7 to 8 hours of sleep every night. Find a time to cut yourself off (mine is 12 AM) and go to bed. In the long run, if you don’t turn in one assignment on time, will it really be the end of the world? Put your health first, grades second (health is forever, grades are for a semester).

3. Manage Your Time - Make a schedule for yourself if you need to, but schedule your

time so that you have breaks and you sleep at a decent time. If you have so much to do that you don’t have room for breaks or sleep in your schedule, follow rule 4.

4. Cut Back - Okay, I’m not saying drop all your classes and activities and lay at home

in your pajamas, but I am saying that if you’ve overwhelmed by the amount you have to do, try to only commit yourself to your most valued commitments.

5. Eat Healthy - I know how tempting those Doritos are when you’re stressed out, but

studies show that eating unhealthy, processed foods actually makes you feel worse. Ditch the chips, grab some fruit, and you’ll feel (and look) instantly better.

6. Meditate/Do Yoga - Yoga and meditation are not activities exclusively for Buddhist monks and soccer moms, I promise. When I’m getting really overwhelmed, I push all my work aside, close my eyes, and clear my mind- it’s that easy. The great thing about meditation is that you can really do it anywhere. You can also find many great yoga videos on YouTube as a break from working/studying.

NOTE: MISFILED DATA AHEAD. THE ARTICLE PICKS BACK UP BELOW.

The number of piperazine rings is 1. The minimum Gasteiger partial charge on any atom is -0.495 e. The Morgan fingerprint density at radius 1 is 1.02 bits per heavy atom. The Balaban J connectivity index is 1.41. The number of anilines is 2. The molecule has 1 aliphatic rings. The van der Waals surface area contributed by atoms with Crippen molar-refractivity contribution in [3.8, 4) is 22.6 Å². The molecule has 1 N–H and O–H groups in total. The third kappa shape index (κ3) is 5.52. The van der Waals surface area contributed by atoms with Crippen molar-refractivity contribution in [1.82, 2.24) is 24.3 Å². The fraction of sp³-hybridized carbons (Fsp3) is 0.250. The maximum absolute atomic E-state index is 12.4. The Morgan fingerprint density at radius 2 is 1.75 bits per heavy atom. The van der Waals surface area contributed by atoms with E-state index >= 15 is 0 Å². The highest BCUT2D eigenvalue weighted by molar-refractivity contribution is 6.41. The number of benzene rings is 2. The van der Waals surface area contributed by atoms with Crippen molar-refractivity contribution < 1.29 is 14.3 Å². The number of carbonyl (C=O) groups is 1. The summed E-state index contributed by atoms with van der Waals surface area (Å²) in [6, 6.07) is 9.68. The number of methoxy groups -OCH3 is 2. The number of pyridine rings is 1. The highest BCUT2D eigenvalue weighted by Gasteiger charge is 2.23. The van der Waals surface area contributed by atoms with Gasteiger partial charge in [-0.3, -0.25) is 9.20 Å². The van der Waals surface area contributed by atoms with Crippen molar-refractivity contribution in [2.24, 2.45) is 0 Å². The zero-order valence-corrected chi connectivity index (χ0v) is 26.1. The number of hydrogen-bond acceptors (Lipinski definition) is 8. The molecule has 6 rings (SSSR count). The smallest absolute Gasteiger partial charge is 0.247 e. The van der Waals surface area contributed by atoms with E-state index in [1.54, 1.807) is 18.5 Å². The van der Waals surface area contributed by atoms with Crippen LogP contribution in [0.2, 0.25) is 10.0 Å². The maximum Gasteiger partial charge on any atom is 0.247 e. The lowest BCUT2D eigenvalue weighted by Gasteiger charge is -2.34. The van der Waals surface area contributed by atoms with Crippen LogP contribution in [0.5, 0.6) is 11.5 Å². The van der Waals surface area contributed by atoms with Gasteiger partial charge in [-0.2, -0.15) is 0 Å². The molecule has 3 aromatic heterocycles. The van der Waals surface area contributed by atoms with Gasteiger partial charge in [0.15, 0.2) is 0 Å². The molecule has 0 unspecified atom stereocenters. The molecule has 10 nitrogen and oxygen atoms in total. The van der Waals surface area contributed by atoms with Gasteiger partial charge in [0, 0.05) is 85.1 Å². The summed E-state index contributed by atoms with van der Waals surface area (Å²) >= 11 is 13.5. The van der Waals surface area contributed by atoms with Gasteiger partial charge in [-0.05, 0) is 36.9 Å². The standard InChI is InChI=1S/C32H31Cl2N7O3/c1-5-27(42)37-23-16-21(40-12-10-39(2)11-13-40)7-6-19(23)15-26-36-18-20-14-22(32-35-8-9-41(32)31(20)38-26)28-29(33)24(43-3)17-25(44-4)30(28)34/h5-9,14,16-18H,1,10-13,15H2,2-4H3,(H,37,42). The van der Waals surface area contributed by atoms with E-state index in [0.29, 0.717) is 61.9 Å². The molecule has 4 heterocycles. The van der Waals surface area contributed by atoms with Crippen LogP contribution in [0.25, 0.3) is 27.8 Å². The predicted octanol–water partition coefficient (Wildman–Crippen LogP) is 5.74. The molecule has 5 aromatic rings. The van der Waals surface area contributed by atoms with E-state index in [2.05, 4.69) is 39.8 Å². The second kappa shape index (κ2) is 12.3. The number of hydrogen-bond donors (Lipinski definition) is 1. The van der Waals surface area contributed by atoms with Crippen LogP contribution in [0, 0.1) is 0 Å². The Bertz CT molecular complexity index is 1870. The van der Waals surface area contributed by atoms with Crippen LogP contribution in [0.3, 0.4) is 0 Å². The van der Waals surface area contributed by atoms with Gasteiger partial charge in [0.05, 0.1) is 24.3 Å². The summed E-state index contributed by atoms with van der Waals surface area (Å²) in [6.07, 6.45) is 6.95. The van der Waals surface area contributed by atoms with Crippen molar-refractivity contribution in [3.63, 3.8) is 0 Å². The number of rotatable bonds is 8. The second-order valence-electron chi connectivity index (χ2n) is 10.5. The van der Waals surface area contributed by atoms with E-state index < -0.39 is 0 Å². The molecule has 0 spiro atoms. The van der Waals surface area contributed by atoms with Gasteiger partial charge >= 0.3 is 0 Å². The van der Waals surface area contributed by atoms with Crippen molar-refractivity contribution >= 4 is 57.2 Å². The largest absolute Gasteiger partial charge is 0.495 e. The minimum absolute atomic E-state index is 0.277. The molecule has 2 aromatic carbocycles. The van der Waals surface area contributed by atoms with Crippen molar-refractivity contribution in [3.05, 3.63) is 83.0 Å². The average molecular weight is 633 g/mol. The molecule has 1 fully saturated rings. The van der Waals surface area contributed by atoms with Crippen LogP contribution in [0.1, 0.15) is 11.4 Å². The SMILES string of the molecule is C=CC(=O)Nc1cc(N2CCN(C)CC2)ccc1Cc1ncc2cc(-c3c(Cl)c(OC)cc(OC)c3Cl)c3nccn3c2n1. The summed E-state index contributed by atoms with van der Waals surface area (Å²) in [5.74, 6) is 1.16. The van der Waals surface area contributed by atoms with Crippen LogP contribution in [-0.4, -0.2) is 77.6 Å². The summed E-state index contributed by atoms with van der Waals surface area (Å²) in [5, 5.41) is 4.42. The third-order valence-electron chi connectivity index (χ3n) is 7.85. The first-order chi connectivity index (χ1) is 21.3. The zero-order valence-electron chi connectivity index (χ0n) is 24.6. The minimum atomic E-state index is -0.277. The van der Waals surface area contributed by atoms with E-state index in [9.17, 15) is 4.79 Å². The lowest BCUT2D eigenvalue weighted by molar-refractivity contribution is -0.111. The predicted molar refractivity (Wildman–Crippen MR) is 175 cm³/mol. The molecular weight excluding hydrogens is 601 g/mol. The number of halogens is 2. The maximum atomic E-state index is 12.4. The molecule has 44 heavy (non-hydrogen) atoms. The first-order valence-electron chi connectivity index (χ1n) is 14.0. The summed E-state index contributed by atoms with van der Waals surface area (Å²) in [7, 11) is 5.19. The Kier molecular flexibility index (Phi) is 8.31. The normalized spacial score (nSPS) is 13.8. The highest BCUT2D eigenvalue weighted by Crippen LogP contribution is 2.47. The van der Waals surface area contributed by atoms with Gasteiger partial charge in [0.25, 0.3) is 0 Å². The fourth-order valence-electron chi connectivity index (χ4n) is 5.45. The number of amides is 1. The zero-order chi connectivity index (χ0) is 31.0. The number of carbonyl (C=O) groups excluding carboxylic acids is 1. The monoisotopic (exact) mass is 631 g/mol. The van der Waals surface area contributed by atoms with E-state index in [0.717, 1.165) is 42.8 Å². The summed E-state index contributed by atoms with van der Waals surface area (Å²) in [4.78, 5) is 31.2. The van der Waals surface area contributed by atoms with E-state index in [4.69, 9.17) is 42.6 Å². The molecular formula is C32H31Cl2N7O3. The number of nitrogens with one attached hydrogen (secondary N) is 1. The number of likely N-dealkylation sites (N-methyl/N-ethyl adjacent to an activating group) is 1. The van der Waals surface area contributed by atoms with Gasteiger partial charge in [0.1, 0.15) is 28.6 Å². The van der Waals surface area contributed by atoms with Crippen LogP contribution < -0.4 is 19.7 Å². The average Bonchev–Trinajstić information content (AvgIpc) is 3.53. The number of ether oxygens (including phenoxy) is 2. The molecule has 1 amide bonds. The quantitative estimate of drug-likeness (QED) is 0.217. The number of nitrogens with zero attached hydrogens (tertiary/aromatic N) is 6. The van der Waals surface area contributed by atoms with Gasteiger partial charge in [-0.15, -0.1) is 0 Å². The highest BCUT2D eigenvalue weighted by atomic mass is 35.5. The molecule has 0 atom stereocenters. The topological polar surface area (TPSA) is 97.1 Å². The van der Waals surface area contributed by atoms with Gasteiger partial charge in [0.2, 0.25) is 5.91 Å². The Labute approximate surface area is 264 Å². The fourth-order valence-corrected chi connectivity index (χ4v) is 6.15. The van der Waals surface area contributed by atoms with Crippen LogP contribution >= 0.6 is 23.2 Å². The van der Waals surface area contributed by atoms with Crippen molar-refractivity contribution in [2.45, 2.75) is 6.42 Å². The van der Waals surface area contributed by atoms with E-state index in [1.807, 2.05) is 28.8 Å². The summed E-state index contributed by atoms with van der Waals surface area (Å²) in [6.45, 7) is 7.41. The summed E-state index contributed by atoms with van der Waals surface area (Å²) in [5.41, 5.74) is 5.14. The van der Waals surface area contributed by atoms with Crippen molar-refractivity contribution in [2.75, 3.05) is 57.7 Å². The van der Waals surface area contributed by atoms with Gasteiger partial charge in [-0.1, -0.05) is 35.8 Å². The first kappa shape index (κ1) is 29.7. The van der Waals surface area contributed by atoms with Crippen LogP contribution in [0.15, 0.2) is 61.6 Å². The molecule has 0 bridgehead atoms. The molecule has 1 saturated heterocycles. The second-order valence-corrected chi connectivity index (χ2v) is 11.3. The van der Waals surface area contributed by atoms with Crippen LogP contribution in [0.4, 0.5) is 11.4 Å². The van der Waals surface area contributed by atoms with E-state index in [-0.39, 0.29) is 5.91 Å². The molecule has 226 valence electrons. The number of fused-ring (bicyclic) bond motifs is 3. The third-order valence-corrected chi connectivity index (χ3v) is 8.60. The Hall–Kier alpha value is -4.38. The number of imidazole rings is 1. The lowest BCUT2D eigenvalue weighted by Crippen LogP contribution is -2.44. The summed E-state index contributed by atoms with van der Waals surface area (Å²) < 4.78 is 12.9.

7. Make Time For Hobbies/Interests - I have had friends who have dropped sports they

loved because they simply didn’t have the time and as a result, they have become extremely unhappy. Drop a less fulfilling class instead. Don’t give up the things you love.

8. Spend Time With Friends - There’s a saying, “Good friends make all your worries disappear,” and while it may be an exaggeration, spending time with friends can definitely make you feel less worried. Confiding in friends is also a good idea.

We are the Millennials, the generation of indulgence, hope, change, and the most stressed generation to date. In chasing success, we forget to take care of ourselves and our happiness. When was the last time you were stress-free, healthy, and truly happy? Find that moment and look to replicate it in you everyday life, and the results will be truly unbelievable.

KICKASS VENUES Subterranean - Chicago, IL Favorite show(s) attended:

Fall Out Boy (reunion/secret show) Power&Trip - Xibalba - No Zodiac Alpha Omega Balance and Composure


If you have the opportunity to see a show here...take it. A stage with no barrier, an over-pit balcony and a (surprisingly cheap) bar make this venue one of the most intimate environments you could imagine. Located in the heart of the Wicker Park neighborhood.

West Side Park- Nanticoke, PA Favorite show(s) attended:

Wisdom In Chains - War Hungry Hounds of Hate - + locals